Cogprints

Problems in the "functional" investigations of consciousness

Overgaard, Morten (2000) Problems in the "functional" investigations of consciousness. (Unpublished)

Full text available as:

[img]HTML
74Kb

Abstract

This article presents the view that the “problem of consciousness” – per definition – can not be seen as a strictly scientific or strictly philosophical problem. The first idea, especially, leads to important difficulties: First of all, the idea has in most cases implied some rather superficial reductionistic or functionalistic a priori assumptions, and, secondly, it can be shown that some of the most commonly used empirical methods in these regards are inadequate. Especially so in the case of contrastive analysis, widely used in cognitive neuroscience. However, this criticism does not lead to the conclusion that scientific methods are inadequate as such, only that they always work on a pre-established background of theory, of which one must be explicit.

Item Type:Other
Keywords:Consciousness; science; functionalism; contrastive analysis; scientific explanation; philosophical explanation; methodology
Subjects:Psychology > Cognitive Psychology
Philosophy > Philosophy of Mind
Philosophy > Philosophy of Science
ID Code:1982
Deposited By:Overgaard, Morten
Deposited On:14 Dec 2001
Last Modified:11 Mar 2011 08:54

References in Article

Select the SEEK icon to attempt to find the referenced article. If it does not appear to be in cogprints you will be forwarded to the paracite service. Poorly formated references will probably not work.

Baars, B. (1983): Conscious contents provide the nervous system with coherent, global information, in R. Davidson, G. Schwartz and D. Shapiro (eds.): Consciousness and Self-Regulation, vol. 3, Plenum Press

Baars, B. (1988): A Cognitive Theory of Consciousness, Cambridge University Press

Baars, B. (1997a): A thoroughly empirical approach to consciousness: Contrastive analysis, in N. Block, O. Flanagan and G. Guzeldere (eds.): The Nature of Consciousness, MIT Press

Baars, B. (1997b): In the theatre of consciousness, Journal of Consciousness Studies, 4, 4, 292-309

Chalmers, D.J. (1995a): Facing up to the problem of consciousness, Journal of Consciousness Studies, 2, 200-219

Chalmers, D.J. (1995b): Absent qualia, fading qualia, dancing qualia, in: T. Metzinger (ed.): Conscious Experience, Schöningh

Chalmers, D.J. (1996): The Conscious Mind, Oxford University Press

Churchland, P.S. (1986): Neurophilosophy, MIT Press

Crick, F. (1994): The Astonishing Hypothesis, Simon & Schuster

Crick, F. and Koch, C. (1990): Towards a Neurobiological Theory of Consciousness, Seminars in the Neurosciences, 2, 263-275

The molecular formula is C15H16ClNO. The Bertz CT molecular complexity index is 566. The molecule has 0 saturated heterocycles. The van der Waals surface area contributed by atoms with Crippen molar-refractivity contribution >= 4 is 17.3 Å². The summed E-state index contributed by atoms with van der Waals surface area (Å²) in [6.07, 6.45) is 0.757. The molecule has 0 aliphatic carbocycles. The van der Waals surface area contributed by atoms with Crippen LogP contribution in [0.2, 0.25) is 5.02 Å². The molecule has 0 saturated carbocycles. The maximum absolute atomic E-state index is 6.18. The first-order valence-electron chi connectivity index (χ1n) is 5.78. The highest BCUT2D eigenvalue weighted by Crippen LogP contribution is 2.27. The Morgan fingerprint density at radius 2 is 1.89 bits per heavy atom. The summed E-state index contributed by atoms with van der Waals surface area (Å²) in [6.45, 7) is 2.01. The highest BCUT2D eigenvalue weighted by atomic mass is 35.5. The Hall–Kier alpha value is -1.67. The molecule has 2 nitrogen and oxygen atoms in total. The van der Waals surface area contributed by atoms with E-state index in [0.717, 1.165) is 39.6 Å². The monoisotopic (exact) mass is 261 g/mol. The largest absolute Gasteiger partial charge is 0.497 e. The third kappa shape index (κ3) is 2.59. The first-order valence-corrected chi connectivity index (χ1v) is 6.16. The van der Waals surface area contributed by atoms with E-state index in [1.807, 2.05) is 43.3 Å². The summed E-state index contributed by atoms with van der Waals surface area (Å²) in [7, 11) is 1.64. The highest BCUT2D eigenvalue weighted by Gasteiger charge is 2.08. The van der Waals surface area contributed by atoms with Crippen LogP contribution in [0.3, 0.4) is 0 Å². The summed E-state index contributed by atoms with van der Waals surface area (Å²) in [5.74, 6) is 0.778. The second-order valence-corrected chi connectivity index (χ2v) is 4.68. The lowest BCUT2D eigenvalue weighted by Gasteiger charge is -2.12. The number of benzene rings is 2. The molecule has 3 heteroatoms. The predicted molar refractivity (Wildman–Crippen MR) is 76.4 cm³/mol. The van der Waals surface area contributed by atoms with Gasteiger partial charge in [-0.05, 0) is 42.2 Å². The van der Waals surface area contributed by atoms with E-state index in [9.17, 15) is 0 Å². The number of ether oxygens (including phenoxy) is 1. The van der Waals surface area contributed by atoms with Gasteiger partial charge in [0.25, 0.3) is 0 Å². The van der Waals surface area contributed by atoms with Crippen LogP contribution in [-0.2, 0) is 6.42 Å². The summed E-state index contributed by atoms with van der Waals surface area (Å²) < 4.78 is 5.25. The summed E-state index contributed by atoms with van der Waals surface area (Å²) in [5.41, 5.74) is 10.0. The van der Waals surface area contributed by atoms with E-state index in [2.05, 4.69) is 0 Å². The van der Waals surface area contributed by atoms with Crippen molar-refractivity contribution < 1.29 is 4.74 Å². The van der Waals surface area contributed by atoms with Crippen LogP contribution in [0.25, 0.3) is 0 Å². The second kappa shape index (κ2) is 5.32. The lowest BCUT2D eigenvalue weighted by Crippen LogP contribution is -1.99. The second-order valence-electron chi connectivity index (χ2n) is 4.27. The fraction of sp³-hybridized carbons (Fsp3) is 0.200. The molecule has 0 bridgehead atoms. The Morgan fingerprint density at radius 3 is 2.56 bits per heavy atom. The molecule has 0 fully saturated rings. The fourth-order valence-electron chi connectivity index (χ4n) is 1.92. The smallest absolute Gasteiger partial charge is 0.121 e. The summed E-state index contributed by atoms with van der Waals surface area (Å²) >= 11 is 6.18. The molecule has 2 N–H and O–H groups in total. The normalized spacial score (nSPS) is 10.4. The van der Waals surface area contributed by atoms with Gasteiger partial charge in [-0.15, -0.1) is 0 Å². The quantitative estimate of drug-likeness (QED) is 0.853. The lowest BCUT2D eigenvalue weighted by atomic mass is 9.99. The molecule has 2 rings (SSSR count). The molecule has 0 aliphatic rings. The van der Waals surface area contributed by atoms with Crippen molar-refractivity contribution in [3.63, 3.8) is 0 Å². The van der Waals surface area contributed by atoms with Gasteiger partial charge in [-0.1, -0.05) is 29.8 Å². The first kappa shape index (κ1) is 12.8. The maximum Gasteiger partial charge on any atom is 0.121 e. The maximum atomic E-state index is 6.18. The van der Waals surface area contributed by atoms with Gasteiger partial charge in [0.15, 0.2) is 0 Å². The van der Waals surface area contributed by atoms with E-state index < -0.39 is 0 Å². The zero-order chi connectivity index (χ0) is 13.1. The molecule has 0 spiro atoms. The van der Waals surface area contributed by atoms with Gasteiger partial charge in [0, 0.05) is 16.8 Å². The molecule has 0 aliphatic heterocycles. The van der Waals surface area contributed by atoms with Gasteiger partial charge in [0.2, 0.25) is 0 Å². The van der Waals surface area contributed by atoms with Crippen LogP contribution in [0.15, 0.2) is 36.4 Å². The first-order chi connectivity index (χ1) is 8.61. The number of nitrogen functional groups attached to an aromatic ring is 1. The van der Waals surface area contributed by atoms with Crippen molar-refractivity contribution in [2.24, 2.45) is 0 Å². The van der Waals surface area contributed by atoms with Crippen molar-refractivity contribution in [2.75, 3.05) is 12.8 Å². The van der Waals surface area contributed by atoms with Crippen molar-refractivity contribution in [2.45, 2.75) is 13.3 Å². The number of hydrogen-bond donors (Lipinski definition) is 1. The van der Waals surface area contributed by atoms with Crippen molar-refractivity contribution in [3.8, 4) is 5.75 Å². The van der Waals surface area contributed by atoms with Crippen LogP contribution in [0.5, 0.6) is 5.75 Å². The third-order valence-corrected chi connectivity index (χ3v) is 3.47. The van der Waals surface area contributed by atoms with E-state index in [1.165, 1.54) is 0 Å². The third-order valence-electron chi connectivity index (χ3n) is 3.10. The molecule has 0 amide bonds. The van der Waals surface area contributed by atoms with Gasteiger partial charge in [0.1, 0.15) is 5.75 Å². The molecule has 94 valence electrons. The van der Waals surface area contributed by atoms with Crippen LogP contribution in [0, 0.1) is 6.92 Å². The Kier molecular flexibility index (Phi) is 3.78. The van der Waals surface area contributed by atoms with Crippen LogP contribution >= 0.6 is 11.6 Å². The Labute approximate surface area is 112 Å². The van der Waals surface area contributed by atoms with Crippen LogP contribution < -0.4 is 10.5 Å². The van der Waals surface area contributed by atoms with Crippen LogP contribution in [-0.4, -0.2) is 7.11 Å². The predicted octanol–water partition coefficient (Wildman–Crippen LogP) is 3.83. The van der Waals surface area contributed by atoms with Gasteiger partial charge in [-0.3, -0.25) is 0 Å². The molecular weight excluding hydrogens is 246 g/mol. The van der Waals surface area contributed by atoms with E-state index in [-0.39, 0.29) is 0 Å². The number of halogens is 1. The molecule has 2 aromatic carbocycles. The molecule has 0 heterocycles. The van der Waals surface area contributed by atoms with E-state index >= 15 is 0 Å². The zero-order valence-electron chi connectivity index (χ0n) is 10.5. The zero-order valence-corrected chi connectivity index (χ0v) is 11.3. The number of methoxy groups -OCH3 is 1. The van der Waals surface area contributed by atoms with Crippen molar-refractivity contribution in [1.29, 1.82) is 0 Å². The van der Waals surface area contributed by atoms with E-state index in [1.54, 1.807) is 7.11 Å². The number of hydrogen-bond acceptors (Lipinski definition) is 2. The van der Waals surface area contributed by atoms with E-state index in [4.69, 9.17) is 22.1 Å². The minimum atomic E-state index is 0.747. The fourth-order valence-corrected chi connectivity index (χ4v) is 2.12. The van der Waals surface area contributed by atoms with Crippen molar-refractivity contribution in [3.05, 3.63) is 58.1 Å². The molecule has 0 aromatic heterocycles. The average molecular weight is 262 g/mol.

Crick, F. and Koch, C. (1998): Consciousness and neuroscience, Cerebral Cortex, 8, 97-107

Dennett, D.C. (1988): Quining qualia, in A. Marcel and E. Bisiach (eds.): Consciousness in Contemporary Science, Clarendon Press

Düzel, E., Yonelinas, A.P., Mangun, G.R., Heinze, H.J. and Tulving, E. (1997): Event-related brain potential correlates of two states of conscious awareness in memory, Proceedings of the National Academy of Sciences of the USA, 94, 5973-5978

Frith, C., Perry, R. and Lumer, E. (1999): The neural correlates of conscious experience: An experimental framework, Trends in Cognitive Sciences, 3, 3, 105-114

Hardcastle, V.G. (1993): The naturalists versus the skeptics: The debate over a scientific understanding of consciousness, The Journal of Mind and Behavior, 14, 1, 27-50

Jackson, F. (1986): What Mary didn’t know, Journal of Philosophy, 83, 291-295

Kentridge, R.W., Heywood, C.A. and Weiskrantz, L. (1999): Attention without awareness in blindsight, Proceedings of the Royal Society of London - Series B, 266, 1805-1811

Libet, B. (1985): Unconscious cerebral initiative and the role of conscious will in voluntary action, Brain & Behavioral Sciences, 8, 529-566

Miller, G.A. (1956): The magical number seven plus or minus two: Some limits in our capacity for processing information, Psychological Review, 63, 81-97

Praetorius, N. (2000): Principles of Cognition, Language & Action, Kluwer Academic Press

Roy, J.M., Petitot, J., Pachoud, B. & Varela, F.J. (2000): Beyond the gap: And introduction to naturalizing phenomenology, in: J. Petitot, F.J. Varela, B. Pachoud & J.M. Roy (eds.): Naturalizing Phenomenology, Stanford University Press

Searle, J.R. (1998): How to study consciousness scientifically, Brain Research Reviews, 26, 379-387

van Gulick, R. (1995): What would count as explaining consciousness?, in T. Metzinger (ed.): Conscious Experience, Schöningh

Varela, F.J. (1996): Neurophenomenology, Journal of Consciousness Studies, 3, 4, 330-349

Velmans, M. (1991): Is human information processing conscious?, Behavioral & Brain Sciences, 14, 651-726

Wilkes, K. (1984): Is consciousness important? British Journal for Philosophy of Science, 35, 223-243

Metadata

Repository Staff Only: item control page